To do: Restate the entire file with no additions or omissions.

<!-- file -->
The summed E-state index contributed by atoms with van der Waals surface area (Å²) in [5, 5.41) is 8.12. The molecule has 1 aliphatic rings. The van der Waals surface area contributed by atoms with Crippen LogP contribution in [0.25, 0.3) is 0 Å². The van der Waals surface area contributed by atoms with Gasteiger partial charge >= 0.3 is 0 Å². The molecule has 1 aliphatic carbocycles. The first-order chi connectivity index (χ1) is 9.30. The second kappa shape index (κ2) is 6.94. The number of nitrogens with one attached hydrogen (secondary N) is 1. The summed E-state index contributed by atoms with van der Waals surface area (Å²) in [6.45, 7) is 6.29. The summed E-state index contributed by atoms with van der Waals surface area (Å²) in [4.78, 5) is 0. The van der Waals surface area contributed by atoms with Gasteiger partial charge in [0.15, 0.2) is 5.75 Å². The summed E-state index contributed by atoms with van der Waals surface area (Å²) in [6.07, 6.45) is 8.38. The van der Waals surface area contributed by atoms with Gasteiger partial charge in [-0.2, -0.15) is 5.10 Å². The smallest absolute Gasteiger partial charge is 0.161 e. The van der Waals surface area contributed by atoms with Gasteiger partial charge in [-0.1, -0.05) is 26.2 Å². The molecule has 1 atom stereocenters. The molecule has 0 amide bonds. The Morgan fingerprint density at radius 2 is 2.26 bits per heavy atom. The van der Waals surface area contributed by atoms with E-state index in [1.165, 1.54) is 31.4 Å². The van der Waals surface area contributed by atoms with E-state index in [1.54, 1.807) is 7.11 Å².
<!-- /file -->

The summed E-state index contributed by atoms with van der Waals surface area (Å²) in [5, 5.41) is 8.12. The molecule has 1 aliphatic rings. The van der Waals surface area contributed by atoms with Crippen LogP contribution in [0.25, 0.3) is 0 Å². The van der Waals surface area contributed by atoms with Gasteiger partial charge >= 0.3 is 0 Å². The molecule has 1 aliphatic carbocycles. The first-order chi connectivity index (χ1) is 9.30. The second kappa shape index (κ2) is 6.94. The number of nitrogens with one attached hydrogen (secondary N) is 1. The summed E-state index contributed by atoms with van der Waals surface area (Å²) in [6.45, 7) is 6.29. The summed E-state index contributed by atoms with van der Waals surface area (Å²) in [4.78, 5) is 0. The van der Waals surface area contributed by atoms with Gasteiger partial charge in [0.15, 0.2) is 5.75 Å². The summed E-state index contributed by atoms with van der Waals surface area (Å²) in [6.07, 6.45) is 8.38. The van der Waals surface area contributed by atoms with Gasteiger partial charge in [-0.2, -0.15) is 5.10 Å². The smallest absolute Gasteiger partial charge is 0.161 e. The van der Waals surface area contributed by atoms with Gasteiger partial charge in [-0.1, -0.05) is 26.2 Å². The molecule has 1 atom stereocenters. The molecule has 0 amide bonds. The Morgan fingerprint density at radius 2 is 2.26 bits per heavy atom. The van der Waals surface area contributed by atoms with E-state index in [1.165, 1.54) is 31.4 Å². The van der Waals surface area contributed by atoms with E-state index in [1.54, 1.807) is 7.11 Å².